Jon Rizzo / March 1, 2023
Has supply met demand? Has demand softened? It’s a bit complicated right now. We are still living in a market with an approximate two percent vacancy rate for the industrial sector. With that said, we are also living in a new economic reality, with inflation creating headwinds in an environment where construction costs are already inflated, thanks to continuing supply chain issues and a labor shortage. It seems like the perfect storm for a huge dip, and perhaps it will happen in larger markets, where there is more speculative building with increased risk exposure. In the Greater Portland market, we seem to be shielded from both the highest of highs and the lowest of lows. Will that continue? First, I’ll break out the sector in two ways: leasing vs. capital markets.
Flight to quality
Lease rates in our market continue to climb for Class A space due to the lack of supply. I wrote about this last year (and the year prior). Will we hit a tipping point where it is not feasible for tenants to pay the new market rate?
There is a flight to quality across the board. Tenants, big and small, are willing to “pay up” for an efficient building that suits their needs perfectly. When I say “big,” I mean tenants leasing manufacturing and warehouse space. Flex buildings are smaller and appeal to tenants looking to bring all operations under one roof.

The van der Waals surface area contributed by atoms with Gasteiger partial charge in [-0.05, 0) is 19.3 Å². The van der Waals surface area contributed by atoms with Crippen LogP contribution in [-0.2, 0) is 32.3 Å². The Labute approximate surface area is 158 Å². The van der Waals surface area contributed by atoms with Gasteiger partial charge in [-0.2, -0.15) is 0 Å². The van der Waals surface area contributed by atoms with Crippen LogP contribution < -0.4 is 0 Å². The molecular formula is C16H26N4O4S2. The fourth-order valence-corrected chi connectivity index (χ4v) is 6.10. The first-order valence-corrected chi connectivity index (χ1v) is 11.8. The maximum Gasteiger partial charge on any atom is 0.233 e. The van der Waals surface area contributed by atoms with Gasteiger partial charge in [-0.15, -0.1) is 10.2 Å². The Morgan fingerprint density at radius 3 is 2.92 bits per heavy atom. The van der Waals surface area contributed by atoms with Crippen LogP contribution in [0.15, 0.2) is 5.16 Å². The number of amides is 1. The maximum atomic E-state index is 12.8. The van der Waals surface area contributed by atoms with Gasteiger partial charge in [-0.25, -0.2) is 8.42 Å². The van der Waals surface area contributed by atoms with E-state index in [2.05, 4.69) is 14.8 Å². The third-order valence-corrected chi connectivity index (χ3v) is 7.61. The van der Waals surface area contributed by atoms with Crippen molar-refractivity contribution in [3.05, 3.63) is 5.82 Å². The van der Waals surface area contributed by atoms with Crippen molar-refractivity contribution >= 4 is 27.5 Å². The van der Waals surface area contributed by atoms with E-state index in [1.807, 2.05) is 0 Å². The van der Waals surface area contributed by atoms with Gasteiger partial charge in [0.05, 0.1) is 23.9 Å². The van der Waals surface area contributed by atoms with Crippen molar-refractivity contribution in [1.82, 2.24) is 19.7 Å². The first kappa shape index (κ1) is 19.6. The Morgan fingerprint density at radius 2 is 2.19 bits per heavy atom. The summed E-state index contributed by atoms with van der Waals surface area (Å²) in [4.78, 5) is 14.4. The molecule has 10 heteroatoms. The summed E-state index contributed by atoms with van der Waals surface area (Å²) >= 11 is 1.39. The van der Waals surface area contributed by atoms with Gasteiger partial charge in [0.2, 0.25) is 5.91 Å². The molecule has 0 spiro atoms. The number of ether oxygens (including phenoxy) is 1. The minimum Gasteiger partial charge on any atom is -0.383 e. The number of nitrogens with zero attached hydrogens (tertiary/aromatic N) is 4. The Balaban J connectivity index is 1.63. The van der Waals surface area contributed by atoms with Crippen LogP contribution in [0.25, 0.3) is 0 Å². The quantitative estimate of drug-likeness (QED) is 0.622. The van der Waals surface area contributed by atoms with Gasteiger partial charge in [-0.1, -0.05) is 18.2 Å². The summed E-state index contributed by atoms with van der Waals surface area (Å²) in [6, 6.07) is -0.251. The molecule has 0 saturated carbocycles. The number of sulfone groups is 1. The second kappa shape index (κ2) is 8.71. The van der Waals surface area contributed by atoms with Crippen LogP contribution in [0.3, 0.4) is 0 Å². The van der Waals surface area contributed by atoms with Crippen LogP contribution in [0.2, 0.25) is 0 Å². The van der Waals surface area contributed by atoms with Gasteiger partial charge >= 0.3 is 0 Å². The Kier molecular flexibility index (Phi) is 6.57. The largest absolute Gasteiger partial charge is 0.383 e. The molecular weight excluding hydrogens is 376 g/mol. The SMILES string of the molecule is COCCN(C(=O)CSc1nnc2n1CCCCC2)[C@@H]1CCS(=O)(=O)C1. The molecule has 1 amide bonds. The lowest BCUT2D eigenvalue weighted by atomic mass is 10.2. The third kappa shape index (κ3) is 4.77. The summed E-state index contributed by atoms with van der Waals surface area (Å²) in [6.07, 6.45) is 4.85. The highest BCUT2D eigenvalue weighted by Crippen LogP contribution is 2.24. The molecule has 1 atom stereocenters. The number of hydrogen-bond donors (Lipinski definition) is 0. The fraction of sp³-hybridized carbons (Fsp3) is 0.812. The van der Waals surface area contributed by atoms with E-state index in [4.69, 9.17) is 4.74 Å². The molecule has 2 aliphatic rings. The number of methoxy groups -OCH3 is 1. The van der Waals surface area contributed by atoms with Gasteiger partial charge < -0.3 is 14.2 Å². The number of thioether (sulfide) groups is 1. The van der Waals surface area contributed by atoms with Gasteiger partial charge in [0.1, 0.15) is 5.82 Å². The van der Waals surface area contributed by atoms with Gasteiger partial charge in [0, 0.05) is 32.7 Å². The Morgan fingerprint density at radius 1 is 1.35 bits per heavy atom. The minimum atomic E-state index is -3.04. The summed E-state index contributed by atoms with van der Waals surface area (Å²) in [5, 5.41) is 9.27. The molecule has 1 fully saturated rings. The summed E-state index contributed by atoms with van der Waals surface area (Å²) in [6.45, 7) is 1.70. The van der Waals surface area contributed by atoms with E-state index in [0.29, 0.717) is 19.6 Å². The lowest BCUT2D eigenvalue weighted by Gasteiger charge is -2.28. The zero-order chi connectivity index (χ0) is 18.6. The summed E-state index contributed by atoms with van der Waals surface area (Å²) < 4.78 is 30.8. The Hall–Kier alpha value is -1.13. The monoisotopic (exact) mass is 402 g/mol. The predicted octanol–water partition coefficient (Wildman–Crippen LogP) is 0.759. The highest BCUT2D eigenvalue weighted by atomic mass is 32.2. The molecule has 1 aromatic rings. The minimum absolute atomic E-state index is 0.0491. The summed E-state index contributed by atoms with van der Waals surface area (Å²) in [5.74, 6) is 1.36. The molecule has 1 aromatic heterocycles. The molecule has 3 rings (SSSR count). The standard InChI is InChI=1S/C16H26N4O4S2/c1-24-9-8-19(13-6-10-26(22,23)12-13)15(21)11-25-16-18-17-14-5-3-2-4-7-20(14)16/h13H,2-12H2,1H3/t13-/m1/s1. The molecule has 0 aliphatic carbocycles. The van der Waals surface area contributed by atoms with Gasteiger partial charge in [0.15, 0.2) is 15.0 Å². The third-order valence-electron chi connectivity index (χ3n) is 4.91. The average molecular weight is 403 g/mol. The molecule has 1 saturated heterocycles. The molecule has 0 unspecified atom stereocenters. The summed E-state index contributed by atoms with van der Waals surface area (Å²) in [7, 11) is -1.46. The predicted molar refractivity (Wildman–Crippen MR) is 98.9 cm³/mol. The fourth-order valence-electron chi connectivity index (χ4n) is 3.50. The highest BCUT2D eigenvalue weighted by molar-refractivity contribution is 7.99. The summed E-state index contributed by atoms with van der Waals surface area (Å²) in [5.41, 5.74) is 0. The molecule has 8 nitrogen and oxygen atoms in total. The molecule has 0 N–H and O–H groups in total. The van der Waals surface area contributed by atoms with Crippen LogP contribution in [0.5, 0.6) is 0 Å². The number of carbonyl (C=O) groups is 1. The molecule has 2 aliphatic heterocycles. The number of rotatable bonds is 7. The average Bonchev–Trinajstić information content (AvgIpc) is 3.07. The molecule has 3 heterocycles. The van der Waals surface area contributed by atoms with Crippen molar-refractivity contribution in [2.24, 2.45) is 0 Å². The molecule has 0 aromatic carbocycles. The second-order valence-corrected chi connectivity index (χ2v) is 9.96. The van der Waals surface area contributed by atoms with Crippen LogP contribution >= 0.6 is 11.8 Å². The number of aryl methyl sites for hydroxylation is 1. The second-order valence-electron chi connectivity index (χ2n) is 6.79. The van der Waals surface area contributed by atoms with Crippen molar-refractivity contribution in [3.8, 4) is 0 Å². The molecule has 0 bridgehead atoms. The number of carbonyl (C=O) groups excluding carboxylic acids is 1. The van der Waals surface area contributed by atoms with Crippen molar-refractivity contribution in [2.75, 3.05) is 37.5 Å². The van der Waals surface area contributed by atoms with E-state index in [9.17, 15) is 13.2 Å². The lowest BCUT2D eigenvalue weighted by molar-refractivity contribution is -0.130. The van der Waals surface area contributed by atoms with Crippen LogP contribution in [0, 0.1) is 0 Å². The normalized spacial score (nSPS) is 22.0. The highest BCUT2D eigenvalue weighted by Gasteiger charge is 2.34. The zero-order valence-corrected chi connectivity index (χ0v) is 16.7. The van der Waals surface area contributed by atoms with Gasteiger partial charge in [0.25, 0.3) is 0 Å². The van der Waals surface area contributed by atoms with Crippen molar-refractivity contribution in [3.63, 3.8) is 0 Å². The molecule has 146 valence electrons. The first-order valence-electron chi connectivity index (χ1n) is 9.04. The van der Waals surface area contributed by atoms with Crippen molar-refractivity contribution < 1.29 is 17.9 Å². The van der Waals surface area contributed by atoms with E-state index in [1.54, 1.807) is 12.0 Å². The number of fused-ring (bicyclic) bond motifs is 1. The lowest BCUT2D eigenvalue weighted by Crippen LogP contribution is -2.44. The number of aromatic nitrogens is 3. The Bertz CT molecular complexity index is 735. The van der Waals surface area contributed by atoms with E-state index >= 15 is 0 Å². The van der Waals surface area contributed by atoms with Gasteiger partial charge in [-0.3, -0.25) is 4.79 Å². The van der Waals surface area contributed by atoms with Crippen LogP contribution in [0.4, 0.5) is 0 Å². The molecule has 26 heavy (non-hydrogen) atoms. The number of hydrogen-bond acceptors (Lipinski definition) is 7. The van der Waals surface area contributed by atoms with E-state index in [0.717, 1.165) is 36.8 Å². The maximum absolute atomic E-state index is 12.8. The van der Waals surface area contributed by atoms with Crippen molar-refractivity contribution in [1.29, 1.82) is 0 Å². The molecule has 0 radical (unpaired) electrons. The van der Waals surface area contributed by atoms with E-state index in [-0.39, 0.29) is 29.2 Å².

These smaller spaces, or flex spaces, have incredibly high demand. If a 2,000± SF space with a drive-in door and small office hits the market, it has multiple tenants vying for it, and it commands lease rates in the low to mid-teens. Tenants range from small start-ups to large Fortune 100 companies. Landlords are typically able to lease the space as-is and can dictate their terms as it relates to the lease rate and length of the lease term. I think we have hit our top when it comes to pushing lease rates for these flex spaces.
For the second bucket, I’ll focus on space that is over 20,000± SF. If you search today for available space that is 20,000± SF or greater, the results are very thin. Narrow that down to Class A or Class B space, and it gets even thinner.